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Sars slaps firm with R136m tax bill

Wednesday, 02 May 2012   (0 Comments)
Posted by: SAIT Technical
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By Fikile-Ntsikelelo Moya and Mpho Sibanyoni (News24)

Johannesburg - The SA Revenue Services (Sars) has slammed a controversial North West tenderpreneurship company with a whopping R136m tax bill after it uncovered that the firm had fraudulently claimed R38m in tax returns.

City Press is in possession of a R136m final letter of demand that Sars issued against Peolwane Properties.

The taxman wants Peolwane Properties to pay the money immediately or face action.

The Sars action is a sequel to the South Gauteng High Court finding that one of the company's two shareholders, Lambert Kagisho Lobelo, was a "delinquent director” after he oversaw the fraudulent payment of R38m to his company.

The court agreed with Lobelo's business partner, Reginald Kukama, and found that Lobelo had been guilty of "wilful misconduct, breach of trust and a gross abuse of his position as a director”.

Lobelo has appealed against the decision.

Now Kukama wants the entire bill to be footed by his partner, Lobelo, whom he says was submitting the invoices without his (Kukama's) consent or knowledge.

Lobelo and Kukama co-own Peolwane Properties and Diphuka Constructions, and have equal stakes in each. Lobelo is director of Diphuka and ordinary shareholder of Peolwane. The roles are reversed at Peolwane.

Sowetan newspaper reported earlier this month that an auditing firm was currently conducting a forensic investigation into the controversial awarding of a multimillion-rand tender to a company owned by the two men, Tau Pride, for the construction of a community health centre in Rustenburg, North West.

The R108m project in Tlhabane was due to be completed before the start of the 2010 World Cup.

The court found that between December 2010 and May 2011, Sars made two value-added tax refund payments of R22 715 909 and R39 023 656 to the banking account of Diphuka Construction Limited, which was not due to the two companies.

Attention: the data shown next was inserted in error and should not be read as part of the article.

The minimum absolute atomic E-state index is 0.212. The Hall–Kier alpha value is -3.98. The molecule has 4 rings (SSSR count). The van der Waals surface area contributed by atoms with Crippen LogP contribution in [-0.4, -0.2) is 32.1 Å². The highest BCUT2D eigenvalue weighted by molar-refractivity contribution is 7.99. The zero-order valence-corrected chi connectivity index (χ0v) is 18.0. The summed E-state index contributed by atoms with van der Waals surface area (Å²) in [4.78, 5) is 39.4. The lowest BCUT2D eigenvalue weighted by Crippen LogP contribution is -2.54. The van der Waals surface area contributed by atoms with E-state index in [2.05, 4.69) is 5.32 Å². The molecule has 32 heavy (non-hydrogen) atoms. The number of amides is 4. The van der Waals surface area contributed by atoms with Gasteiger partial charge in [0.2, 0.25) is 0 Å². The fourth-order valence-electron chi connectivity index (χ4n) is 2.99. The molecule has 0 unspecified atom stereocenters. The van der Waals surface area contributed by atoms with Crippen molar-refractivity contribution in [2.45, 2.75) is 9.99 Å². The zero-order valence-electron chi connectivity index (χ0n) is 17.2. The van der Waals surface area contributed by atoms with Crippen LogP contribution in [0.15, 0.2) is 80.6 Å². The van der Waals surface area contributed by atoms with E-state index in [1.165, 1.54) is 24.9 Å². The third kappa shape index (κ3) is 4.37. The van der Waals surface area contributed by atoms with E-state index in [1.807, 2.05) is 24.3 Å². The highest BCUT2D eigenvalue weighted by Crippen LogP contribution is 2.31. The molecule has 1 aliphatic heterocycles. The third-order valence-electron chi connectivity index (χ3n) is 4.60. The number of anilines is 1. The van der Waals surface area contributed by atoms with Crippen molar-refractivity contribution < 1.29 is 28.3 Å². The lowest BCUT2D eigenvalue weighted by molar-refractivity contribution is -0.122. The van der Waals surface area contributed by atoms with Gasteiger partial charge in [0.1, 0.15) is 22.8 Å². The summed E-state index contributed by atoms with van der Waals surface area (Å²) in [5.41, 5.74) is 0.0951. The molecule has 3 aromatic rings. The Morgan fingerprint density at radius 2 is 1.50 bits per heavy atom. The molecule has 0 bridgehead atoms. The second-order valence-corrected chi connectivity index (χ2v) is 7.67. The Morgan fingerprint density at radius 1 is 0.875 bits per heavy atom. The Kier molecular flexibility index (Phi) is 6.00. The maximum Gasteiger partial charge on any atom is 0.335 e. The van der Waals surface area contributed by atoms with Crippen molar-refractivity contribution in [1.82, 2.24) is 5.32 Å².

By paying the R39m, which was made up of fictitious tax invoices, the company in effect claimed that it had spent just more than R278m more than it had on the road projects.

Kukama's argument before court was that though he was a 50% shareholder, Lobelo was sole director of Diphuka at the time and had authorised the payments, which were lawfully due to Peolwane, be paid into Diphuka. The money was never used for Peolwane.

Kukama had argued that Lobelo had hired tax consultancy firm Royal Alliance without his consent.

Lobelo told City Press that as far as he was concerned, Sars was still investigating the case and had not made a finding.

Sars spokesperson Adrian Lackay this week confirmed that the matter was reported to Sars.

"We view the alleged fraud as a very serious offence and further arrests may be imminent,” said Lackay.



Section 240A of the Tax Administration Act, 2011 (as amended) requires that all tax practitioners register with a recognized controlling body before 1 July 2013. It is a criminal offense to not register with both a recognized controlling body and SARS.

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